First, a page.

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235 Beaulieu, J.C., Lea, J.M., 2003. Volatile and quality changes in fresh-cut mangos prepared from firm -ripe and soft ripe fruit, stored in clamshell containers and passive MAP. Postharvest Biol. Technol. 30, 1528. Beaulieu, J. C., Gorny, J.R., 2004. Fresh -cu t fruits. In: K C. Gross, C Y Wang, M. Saltveit (Eds.) The commercial storage of fruits, vegetables and florist and nursery stocks. USDA Handbook 66. http://www.ba.ars.usda.gov/hb66/146freshcutfruits.pdf. Accessed June, 22, 2009. Beaulieu, J.C., 2005. W ithin -season volatile and quality differences in stored fresh -cut cantaloupe cultivars. J. Agric. Food Chem. 53:86798687. Beiro -da -Costa, S., Steiner, A., Correia, L., Empis, J., Moldo -Martins. M., 2006. Effects of maturity stage and mild heat treatment s on quality of minimally processed kiwifruit. J.Food Eng. 76:616625. Bender, R.J., Brecht, J.K., Baldwin, E.A., Malundo, T.M.M., 2000 a Aroma volatiles of Mature green and tree ripe Tommy Atkins mangoes after controlled atmosphere vs. air storage. Hort S cience 35, 682686. Bender, R.J., Brecht, J.K., Sargent, S.A., Huber, D.J., 2000 b Low temperature controlled atmosphere storage for treeripe mangoes ( Mangifera indica L.). Acta Hort. 509, 447458. Beaudry, R.M., 1999. Effect of O2 and CO2 partial press ure on selected phenomena affecting fruit and vegetable quality. Postharvest Biol. Technol. 15, 293303. Beaudry, R.M., 2000. Responses of horticultural commodities to low oxygen: L imits to the expanded use of modified atmosphere packaging. HortTechnol ogy 10,491-500. Bordini, M., Branquinho, E., Asturiano Ristori, C., Jakabi M., Scala Gelli, D., 2007. Incidence, internalization and behavior of Salmonella in mangoes var. Tommy Atkins Food Control. 18, 10021007. Boynton, B.B., 2004. Determination of the effects of modified atmosphere packaging and irradiation on sensory characteristics, microbiology, texture and color of fresh -cut cantaloupe using modeling for packaging design. PhD Dissertation. University of Florida. Brackett, R.E., 1987. Microbial conse quences of minimally processed fruits and vegetables. J. Food Quality. 10, 195 206. Brecht, J.K., Sabaa Srur, A.U.O., Sargent, S.A., Bender, R.J., 1993. Hypochlorite inhibition of enzymic browning of cut vegetables and fruits. Acta Hort. 343, 342344. Brec ht, J.K., 1995. Physiology of lightly processed fruits and vegetables. HortScience. 30, 1822. Brecht, J.K., Chau, K.V., Fonseca, S.C., Oliveira, F.A.R., Silva, F.M., Nunes, M.C.N, Bender, R.J., 2003. Maintaining optimal atmosphere conditions for fruits an d vegetables throughout the postharvest handling chain. Postharvest Biol. Technol. 27, 87101.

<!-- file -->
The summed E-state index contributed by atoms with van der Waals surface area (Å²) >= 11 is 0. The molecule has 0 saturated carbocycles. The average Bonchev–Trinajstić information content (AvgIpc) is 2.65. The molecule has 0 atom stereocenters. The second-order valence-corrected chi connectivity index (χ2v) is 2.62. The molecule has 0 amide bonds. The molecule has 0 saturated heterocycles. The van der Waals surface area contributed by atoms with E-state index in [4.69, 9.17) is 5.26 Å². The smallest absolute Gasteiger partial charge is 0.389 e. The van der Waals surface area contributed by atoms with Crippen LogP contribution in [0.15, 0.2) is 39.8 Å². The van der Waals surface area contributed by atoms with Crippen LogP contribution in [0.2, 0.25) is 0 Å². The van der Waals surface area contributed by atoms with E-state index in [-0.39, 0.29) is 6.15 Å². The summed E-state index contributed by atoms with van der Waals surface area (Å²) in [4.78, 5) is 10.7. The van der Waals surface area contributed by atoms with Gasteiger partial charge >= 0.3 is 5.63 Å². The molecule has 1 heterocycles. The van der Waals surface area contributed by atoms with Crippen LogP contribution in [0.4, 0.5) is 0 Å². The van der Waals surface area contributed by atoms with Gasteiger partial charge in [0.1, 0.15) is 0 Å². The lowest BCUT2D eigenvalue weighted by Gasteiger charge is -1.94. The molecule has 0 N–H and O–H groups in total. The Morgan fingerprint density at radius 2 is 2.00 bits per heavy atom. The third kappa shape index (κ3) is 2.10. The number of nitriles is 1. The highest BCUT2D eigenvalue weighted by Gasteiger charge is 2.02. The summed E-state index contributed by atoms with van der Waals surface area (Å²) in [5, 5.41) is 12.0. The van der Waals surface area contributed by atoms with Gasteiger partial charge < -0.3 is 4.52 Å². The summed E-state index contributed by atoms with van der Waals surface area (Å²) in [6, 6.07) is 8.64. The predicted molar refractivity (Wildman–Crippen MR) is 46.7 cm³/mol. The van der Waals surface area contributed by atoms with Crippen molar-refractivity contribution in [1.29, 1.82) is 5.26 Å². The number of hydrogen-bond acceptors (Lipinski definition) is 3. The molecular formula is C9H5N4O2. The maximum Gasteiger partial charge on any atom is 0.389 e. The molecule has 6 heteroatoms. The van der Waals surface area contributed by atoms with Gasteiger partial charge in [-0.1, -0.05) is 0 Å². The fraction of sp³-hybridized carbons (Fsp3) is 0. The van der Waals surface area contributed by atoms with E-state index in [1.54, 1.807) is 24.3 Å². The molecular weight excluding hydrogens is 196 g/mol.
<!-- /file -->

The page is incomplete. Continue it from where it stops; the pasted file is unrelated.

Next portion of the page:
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251 BIOGRAPHICAL SKETCH Sharon Dea was born in 1979 in Qubec, Canada. She attended Laval Un iversity in Qubec where she received in 2003, a Bachelor of Science in food science and technology and a Master of Science in food engineering two years later In the winter of 2005, she began her work towards a D octorate of P hilosophy in the horticultur al sciences department at the University of Florida under the direction of Dr. Jeffrey K. Brecht and Dr. Cecilia do Nascimento Nunes. Along the years she has been working on several projects regarding postharvest quality of fruits and vegetables and on th e cold chain management of perishables and temperature sensitive pharmaceutical products.